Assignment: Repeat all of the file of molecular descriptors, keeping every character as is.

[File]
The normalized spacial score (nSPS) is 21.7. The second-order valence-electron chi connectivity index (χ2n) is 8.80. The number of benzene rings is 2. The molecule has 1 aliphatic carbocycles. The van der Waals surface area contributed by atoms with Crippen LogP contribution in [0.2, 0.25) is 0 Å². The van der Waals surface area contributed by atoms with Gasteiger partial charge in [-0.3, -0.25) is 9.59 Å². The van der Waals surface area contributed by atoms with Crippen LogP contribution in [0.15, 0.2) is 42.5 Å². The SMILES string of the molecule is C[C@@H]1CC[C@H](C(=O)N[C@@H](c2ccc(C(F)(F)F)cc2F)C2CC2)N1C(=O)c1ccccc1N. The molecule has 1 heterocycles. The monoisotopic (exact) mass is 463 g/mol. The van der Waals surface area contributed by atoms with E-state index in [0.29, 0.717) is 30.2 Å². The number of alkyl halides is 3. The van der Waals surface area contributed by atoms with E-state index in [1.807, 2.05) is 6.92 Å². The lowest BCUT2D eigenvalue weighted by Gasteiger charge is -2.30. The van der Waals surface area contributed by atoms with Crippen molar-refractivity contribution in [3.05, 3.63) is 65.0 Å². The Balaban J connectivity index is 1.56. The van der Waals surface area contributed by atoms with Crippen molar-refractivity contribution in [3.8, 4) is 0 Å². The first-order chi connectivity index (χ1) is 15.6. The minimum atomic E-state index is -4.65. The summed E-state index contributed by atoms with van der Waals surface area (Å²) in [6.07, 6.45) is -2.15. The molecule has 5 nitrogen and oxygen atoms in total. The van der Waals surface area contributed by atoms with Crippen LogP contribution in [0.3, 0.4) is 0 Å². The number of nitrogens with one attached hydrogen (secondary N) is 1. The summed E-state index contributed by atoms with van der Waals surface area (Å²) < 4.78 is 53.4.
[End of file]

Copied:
The normalized spacial score (nSPS) is 21.7. The second-order valence-electron chi connectivity index (χ2n) is 8.80. The number of benzene rings is 2. The molecule has 1 aliphatic carbocycles. The van der Waals surface area contributed by atoms with Crippen LogP contribution in [0.2, 0.25) is 0 Å². The van der Waals surface area contributed by atoms with Gasteiger partial charge in [-0.3, -0.25) is 9.59 Å². The van der Waals surface area contributed by atoms with Crippen LogP contribution in [0.15, 0.2) is 42.5 Å². The SMILES string of the molecule is C[C@@H]1CC[C@H](C(=O)N[C@@H](c2ccc(C(F)(F)F)cc2F)C2CC2)N1C(=O)c1ccccc1N. The molecule has 1 heterocycles. The monoisotopic (exact) mass is 463 g/mol. The van der Waals surface area contributed by atoms with E-state index in [0.29, 0.717) is 30.2 Å². The number of alkyl halides is 3. The van der Waals surface area contributed by atoms with E-state index in [1.807, 2.05) is 6.92 Å². The lowest BCUT2D eigenvalue weighted by Gasteiger charge is -2.30. The van der Waals surface area contributed by atoms with Crippen molar-refractivity contribution in [3.05, 3.63) is 65.0 Å². The Balaban J connectivity index is 1.56. The van der Waals surface area contributed by atoms with Crippen molar-refractivity contribution in [3.8, 4) is 0 Å². The first-order chi connectivity index (χ1) is 15.6. The minimum atomic E-state index is -4.65. The summed E-state index contributed by atoms with van der Waals surface area (Å²) in [6.07, 6.45) is -2.15. The molecule has 5 nitrogen and oxygen atoms in total. The van der Waals surface area contributed by atoms with Crippen LogP contribution in [0.3, 0.4) is 0 Å². The number of nitrogens with one attached hydrogen (secondary N) is 1. The summed E-state index contributed by atoms with van der Waals surface area (Å²) < 4.78 is 53.4.